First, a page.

A few months ago my friends and I were talking about investing and money. I enjoy talking about money with my friends (although they don’t know I write in this blog, they do know I am pretty savvy with my money) and often learn a lot about different approaches.
Two of my friends talked about how they are putting in money towards their parent’s insurance. A little morbid, but they said the investment in the insurance account is tax free and basically they felt that this was a better way to invest than in an RRSP because money is tax free in the event of death. When I first heard about it, it seemed quite complicated and I didn’t understand it, but after doing a bit of research, it is making a bit more sense to me. Seems like it is quite different from term life insurance.
Permanent Life Insurance
I must admit, I am not very well versed on life insurance, even though I remember it was one of the pillars of personal finance in David Chilton’s book, the Wealthy Barber. For one, I have mortgage insurance (haha which is absolutely terrible, I hear) and insurance through my work, but I know I should really purchase term life insurance but haven’t gotten the chance to. I don’t have children (yet?) nor do I have a common law spouse or married partner, and I am sure I will get moving on this once the issue becomes more pressing. I think insurance is a definite must in the context of family, because you never know when you go- disability, cancer, motor vehicle accidents… although none of us expect or want these things to happen, you have to hope for the best and sometimes prepare for the worst.
After doing a bit of research, I think what my friends were referring to was Permanent Life Insurance in the context of Universal Life Insurance. Permanent Life Insurance can be paid out, tax free, in the event of your death.
The Financial Consumer Agency of Canada lays it out quite nicely, Whole Life Insurance, although more expensive than term life insurance from the get go, allows you to cash our the amount you put into your insurance policy if needed. There is a guaranteed minimum cash value for your whole life insurance, and the amount paid out in the event of death is also guaranteed. It also continues until your death, no matter what age, and doesn’t have a limit (as opposed to term life insurance)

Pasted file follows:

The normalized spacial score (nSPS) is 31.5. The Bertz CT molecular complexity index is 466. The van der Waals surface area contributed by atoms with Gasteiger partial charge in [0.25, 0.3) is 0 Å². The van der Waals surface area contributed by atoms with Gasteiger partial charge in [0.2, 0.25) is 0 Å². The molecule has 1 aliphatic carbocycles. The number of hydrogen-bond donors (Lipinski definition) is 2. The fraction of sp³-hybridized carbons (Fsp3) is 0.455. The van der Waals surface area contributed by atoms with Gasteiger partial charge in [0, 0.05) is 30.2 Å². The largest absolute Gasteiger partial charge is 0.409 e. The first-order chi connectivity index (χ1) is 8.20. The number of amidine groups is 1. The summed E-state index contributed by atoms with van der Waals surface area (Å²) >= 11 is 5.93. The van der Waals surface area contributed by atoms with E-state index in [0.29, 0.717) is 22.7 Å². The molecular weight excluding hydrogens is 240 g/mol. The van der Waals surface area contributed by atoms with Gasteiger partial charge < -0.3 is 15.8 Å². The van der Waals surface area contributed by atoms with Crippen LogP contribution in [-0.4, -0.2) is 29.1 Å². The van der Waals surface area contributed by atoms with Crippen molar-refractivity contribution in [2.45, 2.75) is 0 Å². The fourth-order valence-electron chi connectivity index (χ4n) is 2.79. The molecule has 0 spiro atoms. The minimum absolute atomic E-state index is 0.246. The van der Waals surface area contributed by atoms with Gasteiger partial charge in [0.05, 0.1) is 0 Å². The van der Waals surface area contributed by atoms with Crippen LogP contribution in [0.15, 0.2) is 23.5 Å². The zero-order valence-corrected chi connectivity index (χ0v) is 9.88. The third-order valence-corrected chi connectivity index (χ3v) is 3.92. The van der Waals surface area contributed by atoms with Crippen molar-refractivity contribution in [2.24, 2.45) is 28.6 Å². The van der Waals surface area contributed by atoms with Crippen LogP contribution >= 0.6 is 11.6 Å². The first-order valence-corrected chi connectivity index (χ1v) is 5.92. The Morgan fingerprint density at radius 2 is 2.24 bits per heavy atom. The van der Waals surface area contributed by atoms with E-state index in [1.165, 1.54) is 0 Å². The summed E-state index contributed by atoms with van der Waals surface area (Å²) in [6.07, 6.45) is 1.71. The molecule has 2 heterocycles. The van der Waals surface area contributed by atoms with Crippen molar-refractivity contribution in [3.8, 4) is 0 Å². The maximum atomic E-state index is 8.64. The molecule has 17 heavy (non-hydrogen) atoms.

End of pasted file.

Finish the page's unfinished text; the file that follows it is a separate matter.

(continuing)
Universal Life Insurance sounds quite similar to Whole Life Insurance but combines life insurance with an investment account. One risky aspect of it is that your insurance premiums could increase if the value of your investments within the insurance/ investment portfolio decreases. Here’s a interesting Financial Post article on why investments within a Whole Life Insurance Policy will outperform investments outside. The other thing to consider is that you choose the investments yourself- if you suck at investing and try to time the stock market (like 90% of people out there).
The Globe and Mail has a great article on the pros of the permanent life insurance in Canada, one of which for Universal Life Insurance, you can change your premiums that you pay periodically, so there is some flexibility in this.
Is it Too Good to be True?
Another interesting thing to consider is that the Government of Canada plans to tighten up the rules to use a Universal Life policy as a tax shelter. Those who started a policy before 2016 will be grandfathered in. Maybe this is in replacement of the TFSA because there can’t be too many good things that the government of Canada gives us Canadian citizens!
So in summary, although none of us like to think about our mortality, it is something to think and plan about and it certainly gave me some food for thought in terms of my financial planning.
Like they say, there are only two things certain in life, death and taxes.
And perhaps Life Insurance should be one of them, too, lol.
More insurance-experienced readers, what do you think of this idea of Permanent Life Insurance and Universal Life Insurance? Yay or nay?